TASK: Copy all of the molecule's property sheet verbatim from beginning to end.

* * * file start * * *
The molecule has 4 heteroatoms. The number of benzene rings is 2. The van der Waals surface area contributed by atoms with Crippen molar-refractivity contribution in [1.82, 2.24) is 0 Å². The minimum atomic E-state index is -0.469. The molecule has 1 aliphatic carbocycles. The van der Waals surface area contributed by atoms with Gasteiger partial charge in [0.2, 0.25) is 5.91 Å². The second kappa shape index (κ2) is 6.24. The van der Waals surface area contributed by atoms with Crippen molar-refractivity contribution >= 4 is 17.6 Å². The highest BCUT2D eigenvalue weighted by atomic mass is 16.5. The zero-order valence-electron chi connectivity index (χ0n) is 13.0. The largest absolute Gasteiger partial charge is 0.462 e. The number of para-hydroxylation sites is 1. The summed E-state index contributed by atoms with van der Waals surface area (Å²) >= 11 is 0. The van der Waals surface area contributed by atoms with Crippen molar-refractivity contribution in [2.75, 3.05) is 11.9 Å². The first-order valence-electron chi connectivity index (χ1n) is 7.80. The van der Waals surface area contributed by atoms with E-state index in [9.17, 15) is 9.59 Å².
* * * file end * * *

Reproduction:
The molecule has 4 heteroatoms. The number of benzene rings is 2. The van der Waals surface area contributed by atoms with Crippen molar-refractivity contribution in [1.82, 2.24) is 0 Å². The minimum atomic E-state index is -0.469. The molecule has 1 aliphatic carbocycles. The van der Waals surface area contributed by atoms with Gasteiger partial charge in [0.2, 0.25) is 5.91 Å². The second kappa shape index (κ2) is 6.24. The van der Waals surface area contributed by atoms with Crippen molar-refractivity contribution >= 4 is 17.6 Å². The highest BCUT2D eigenvalue weighted by atomic mass is 16.5. The zero-order valence-electron chi connectivity index (χ0n) is 13.0. The largest absolute Gasteiger partial charge is 0.462 e. The number of para-hydroxylation sites is 1. The summed E-state index contributed by atoms with van der Waals surface area (Å²) >= 11 is 0. The van der Waals surface area contributed by atoms with Crippen molar-refractivity contribution in [2.75, 3.05) is 11.9 Å². The first-order valence-electron chi connectivity index (χ1n) is 7.80. The van der Waals surface area contributed by atoms with E-state index in [9.17, 15) is 9.59 Å².